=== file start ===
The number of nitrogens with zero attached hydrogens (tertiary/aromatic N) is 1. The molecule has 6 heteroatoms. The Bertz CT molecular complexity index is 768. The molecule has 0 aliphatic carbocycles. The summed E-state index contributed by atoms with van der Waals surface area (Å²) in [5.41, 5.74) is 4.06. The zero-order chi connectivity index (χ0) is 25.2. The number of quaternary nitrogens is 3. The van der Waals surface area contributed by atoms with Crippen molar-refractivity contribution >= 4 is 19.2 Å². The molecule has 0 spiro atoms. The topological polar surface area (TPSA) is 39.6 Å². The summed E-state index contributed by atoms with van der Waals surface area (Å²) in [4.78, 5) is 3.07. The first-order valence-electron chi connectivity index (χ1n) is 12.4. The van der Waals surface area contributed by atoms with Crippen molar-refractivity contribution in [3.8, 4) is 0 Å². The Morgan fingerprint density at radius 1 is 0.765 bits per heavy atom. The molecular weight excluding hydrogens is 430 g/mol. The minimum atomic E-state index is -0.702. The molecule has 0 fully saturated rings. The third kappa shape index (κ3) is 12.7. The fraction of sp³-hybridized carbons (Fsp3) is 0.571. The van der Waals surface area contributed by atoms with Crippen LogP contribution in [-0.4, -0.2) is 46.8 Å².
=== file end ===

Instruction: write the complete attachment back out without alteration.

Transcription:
The number of nitrogens with zero attached hydrogens (tertiary/aromatic N) is 1. The molecule has 6 heteroatoms. The Bertz CT molecular complexity index is 768. The molecule has 0 aliphatic carbocycles. The summed E-state index contributed by atoms with van der Waals surface area (Å²) in [5.41, 5.74) is 4.06. The zero-order chi connectivity index (χ0) is 25.2. The number of quaternary nitrogens is 3. The van der Waals surface area contributed by atoms with Crippen molar-refractivity contribution >= 4 is 19.2 Å². The molecule has 0 spiro atoms. The topological polar surface area (TPSA) is 39.6 Å². The summed E-state index contributed by atoms with van der Waals surface area (Å²) in [4.78, 5) is 3.07. The first-order valence-electron chi connectivity index (χ1n) is 12.4. The van der Waals surface area contributed by atoms with Crippen molar-refractivity contribution in [3.8, 4) is 0 Å². The Morgan fingerprint density at radius 1 is 0.765 bits per heavy atom. The molecular weight excluding hydrogens is 430 g/mol. The minimum atomic E-state index is -0.702. The molecule has 0 fully saturated rings. The third kappa shape index (κ3) is 12.7. The fraction of sp³-hybridized carbons (Fsp3) is 0.571. The van der Waals surface area contributed by atoms with Crippen LogP contribution in [-0.4, -0.2) is 46.8 Å².